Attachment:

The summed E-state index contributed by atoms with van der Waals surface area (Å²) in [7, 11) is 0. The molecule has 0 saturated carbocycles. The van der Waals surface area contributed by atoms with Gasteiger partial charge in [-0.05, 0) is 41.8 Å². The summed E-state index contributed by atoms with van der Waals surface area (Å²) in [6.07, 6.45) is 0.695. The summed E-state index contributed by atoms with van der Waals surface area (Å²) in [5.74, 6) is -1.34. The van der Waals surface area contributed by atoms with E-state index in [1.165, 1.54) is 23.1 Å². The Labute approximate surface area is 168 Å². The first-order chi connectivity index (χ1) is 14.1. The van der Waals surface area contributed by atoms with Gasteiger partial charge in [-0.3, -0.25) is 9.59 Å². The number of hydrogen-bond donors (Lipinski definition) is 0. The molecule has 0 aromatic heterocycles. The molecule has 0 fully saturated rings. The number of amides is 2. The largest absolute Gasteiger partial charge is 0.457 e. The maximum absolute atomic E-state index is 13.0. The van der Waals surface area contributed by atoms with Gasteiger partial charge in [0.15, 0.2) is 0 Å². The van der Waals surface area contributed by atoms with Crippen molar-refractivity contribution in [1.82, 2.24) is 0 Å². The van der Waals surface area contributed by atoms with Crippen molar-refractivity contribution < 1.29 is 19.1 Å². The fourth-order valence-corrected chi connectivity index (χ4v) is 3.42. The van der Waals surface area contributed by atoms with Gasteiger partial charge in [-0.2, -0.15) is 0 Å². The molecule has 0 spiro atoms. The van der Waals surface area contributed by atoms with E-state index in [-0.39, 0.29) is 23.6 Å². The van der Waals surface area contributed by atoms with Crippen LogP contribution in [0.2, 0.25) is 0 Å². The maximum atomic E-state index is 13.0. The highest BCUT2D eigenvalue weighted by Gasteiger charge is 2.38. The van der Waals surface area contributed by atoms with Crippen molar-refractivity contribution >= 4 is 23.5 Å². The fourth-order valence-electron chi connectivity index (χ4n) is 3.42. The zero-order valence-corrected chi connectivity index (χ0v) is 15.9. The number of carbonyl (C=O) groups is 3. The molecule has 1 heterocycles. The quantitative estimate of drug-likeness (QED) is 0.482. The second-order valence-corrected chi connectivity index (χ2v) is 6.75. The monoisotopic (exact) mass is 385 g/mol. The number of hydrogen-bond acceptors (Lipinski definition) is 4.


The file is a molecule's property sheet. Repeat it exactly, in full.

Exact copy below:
The summed E-state index contributed by atoms with van der Waals surface area (Å²) in [7, 11) is 0. The molecule has 0 saturated carbocycles. The van der Waals surface area contributed by atoms with Gasteiger partial charge in [-0.05, 0) is 41.8 Å². The summed E-state index contributed by atoms with van der Waals surface area (Å²) in [6.07, 6.45) is 0.695. The summed E-state index contributed by atoms with van der Waals surface area (Å²) in [5.74, 6) is -1.34. The van der Waals surface area contributed by atoms with E-state index in [1.165, 1.54) is 23.1 Å². The Labute approximate surface area is 168 Å². The first-order chi connectivity index (χ1) is 14.1. The van der Waals surface area contributed by atoms with Gasteiger partial charge in [-0.3, -0.25) is 9.59 Å². The number of hydrogen-bond donors (Lipinski definition) is 0. The molecule has 0 aromatic heterocycles. The molecule has 0 fully saturated rings. The number of amides is 2. The largest absolute Gasteiger partial charge is 0.457 e. The maximum absolute atomic E-state index is 13.0. The van der Waals surface area contributed by atoms with Gasteiger partial charge in [0.15, 0.2) is 0 Å². The van der Waals surface area contributed by atoms with Crippen molar-refractivity contribution in [1.82, 2.24) is 0 Å². The van der Waals surface area contributed by atoms with Crippen molar-refractivity contribution < 1.29 is 19.1 Å². The fourth-order valence-corrected chi connectivity index (χ4v) is 3.42. The van der Waals surface area contributed by atoms with Gasteiger partial charge in [-0.2, -0.15) is 0 Å². The molecule has 0 spiro atoms. The van der Waals surface area contributed by atoms with E-state index in [-0.39, 0.29) is 23.6 Å². The van der Waals surface area contributed by atoms with Crippen LogP contribution in [0.2, 0.25) is 0 Å². The maximum atomic E-state index is 13.0. The highest BCUT2D eigenvalue weighted by Gasteiger charge is 2.38. The van der Waals surface area contributed by atoms with Crippen molar-refractivity contribution >= 4 is 23.5 Å². The fourth-order valence-electron chi connectivity index (χ4n) is 3.42. The zero-order valence-corrected chi connectivity index (χ0v) is 15.9. The number of carbonyl (C=O) groups is 3. The molecule has 1 heterocycles. The quantitative estimate of drug-likeness (QED) is 0.482. The second-order valence-corrected chi connectivity index (χ2v) is 6.75. The monoisotopic (exact) mass is 385 g/mol. The number of hydrogen-bond acceptors (Lipinski definition) is 4.